“City law has a fight on its hands.”
Who should fund the criminal justice system?
It looks like it might fall to City law firms to plug the funding gap left once controversial court charges are abolished. New Justice Secretary Michael Gove has floated plans for a multi-million pound tax on commercial law firms to replace the revenue of court charges on guilty defendants.
As we reported a few months ago, a criminal court charge came into effect in April, with the aim of making convicted offenders contribute towards the cost of running the criminal justice system. These court charges on guilty defendants were supposed to generate up to £90 million a year, but, as Michael Gove admitted in the House of Commons only this week, they have always been “a cause of concern.”
“Criminal court charges are unfair, unrealistic and likely to be highly inefficient. They are particularly harsh on vulnerable defendants”
“it is worthless as well as dangerous. Should he not just scrap it now?”
Ever since he took the reins of the Ministry of Justice after the General Election in May, Gove has faced mounting pressure to scrap the unpopular court charges implemented by his predecessor.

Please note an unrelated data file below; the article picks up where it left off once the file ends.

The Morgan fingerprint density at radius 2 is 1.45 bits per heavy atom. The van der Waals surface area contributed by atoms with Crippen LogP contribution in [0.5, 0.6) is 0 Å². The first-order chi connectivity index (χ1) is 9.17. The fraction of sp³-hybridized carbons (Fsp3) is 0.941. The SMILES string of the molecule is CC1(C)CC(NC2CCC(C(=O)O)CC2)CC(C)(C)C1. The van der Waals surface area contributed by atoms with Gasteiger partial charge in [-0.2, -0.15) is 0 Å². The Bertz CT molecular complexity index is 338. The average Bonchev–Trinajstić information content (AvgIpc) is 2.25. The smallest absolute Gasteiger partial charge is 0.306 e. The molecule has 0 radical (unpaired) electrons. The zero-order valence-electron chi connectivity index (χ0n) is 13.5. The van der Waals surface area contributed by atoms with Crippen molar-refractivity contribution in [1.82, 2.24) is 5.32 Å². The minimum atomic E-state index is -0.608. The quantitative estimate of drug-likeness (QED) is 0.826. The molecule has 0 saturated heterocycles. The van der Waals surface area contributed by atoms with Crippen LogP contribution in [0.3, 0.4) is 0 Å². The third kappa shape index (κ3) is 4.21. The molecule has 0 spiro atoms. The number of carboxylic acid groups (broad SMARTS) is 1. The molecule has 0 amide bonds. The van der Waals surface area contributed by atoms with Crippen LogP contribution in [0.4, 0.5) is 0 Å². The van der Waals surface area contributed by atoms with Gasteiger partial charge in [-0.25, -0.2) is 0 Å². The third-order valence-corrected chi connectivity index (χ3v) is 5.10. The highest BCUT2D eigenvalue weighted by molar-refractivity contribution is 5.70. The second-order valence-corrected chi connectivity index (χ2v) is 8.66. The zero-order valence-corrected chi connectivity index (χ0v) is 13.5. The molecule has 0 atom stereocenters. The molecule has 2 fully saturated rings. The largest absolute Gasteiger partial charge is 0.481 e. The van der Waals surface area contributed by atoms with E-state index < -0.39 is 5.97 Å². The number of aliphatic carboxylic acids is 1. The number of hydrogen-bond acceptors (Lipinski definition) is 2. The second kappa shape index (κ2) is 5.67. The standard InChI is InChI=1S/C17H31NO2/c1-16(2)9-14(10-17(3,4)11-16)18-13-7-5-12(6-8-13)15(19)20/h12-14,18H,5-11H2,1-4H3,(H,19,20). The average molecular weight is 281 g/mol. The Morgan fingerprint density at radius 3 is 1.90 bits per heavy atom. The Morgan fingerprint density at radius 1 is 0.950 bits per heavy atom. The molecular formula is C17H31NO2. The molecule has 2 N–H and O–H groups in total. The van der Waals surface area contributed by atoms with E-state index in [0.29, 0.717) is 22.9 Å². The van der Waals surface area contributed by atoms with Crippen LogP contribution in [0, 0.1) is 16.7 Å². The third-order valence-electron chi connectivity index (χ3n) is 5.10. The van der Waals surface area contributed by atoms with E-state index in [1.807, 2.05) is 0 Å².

These proposed new taxes on law firms are one of a few suggestions from Michael Gove to replace the unpopular court charges and find a “balance between the funding of our courts coming from the taxpayer and that coming from those who use our courts”. They also align with his calls for lawyers to look to their consciences’ and do more pro bono work in the place of the scrapped legal aid.
“Those who have benefited financially need to do more to protect access to justice”
A 1% levy has been suggested on the top 100 UK firms, with combined revenues of £20.64bn. Though the levy would generate over £200 million a year, it is seen by law firms and legal professionals as an unfair and arbitrary taxation on one industry:
“the move will be highly unpopular among City law firms, who are already up in arms about rising court fees in civil cases.”
The Ministry of Justice is pitching these taxes as an attempt to balance what is currently seen as a two-nation justice system, in which the wealthy international class can access the best justice the UK has to offer, while others have to put up with a ‘creaking, outdated system.’
What do you think about these proposed taxes? How hard would a 1% levy impact on your organisation? Let us know. Tweet us @CBSIT_UK!